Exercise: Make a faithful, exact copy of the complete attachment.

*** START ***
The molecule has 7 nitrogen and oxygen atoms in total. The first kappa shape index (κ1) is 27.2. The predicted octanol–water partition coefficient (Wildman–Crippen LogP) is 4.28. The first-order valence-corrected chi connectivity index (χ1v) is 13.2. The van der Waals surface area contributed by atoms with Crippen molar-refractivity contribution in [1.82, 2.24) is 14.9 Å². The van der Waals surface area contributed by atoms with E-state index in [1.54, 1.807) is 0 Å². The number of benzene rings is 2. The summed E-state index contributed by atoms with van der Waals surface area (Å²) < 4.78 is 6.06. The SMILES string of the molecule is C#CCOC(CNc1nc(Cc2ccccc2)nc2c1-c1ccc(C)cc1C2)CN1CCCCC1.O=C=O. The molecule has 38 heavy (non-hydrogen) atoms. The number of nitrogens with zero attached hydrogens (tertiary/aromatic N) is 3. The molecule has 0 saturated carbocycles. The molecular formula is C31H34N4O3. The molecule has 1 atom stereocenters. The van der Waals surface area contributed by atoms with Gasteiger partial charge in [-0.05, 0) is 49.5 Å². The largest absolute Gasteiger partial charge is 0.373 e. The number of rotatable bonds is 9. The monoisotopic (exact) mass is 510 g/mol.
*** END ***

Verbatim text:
The molecule has 7 nitrogen and oxygen atoms in total. The first kappa shape index (κ1) is 27.2. The predicted octanol–water partition coefficient (Wildman–Crippen LogP) is 4.28. The first-order valence-corrected chi connectivity index (χ1v) is 13.2. The van der Waals surface area contributed by atoms with Crippen molar-refractivity contribution in [1.82, 2.24) is 14.9 Å². The van der Waals surface area contributed by atoms with E-state index in [1.54, 1.807) is 0 Å². The number of benzene rings is 2. The summed E-state index contributed by atoms with van der Waals surface area (Å²) < 4.78 is 6.06. The SMILES string of the molecule is C#CCOC(CNc1nc(Cc2ccccc2)nc2c1-c1ccc(C)cc1C2)CN1CCCCC1.O=C=O. The molecule has 38 heavy (non-hydrogen) atoms. The number of nitrogens with zero attached hydrogens (tertiary/aromatic N) is 3. The molecule has 0 saturated carbocycles. The molecular formula is C31H34N4O3. The molecule has 1 atom stereocenters. The van der Waals surface area contributed by atoms with Gasteiger partial charge in [-0.05, 0) is 49.5 Å². The largest absolute Gasteiger partial charge is 0.373 e. The number of rotatable bonds is 9. The monoisotopic (exact) mass is 510 g/mol.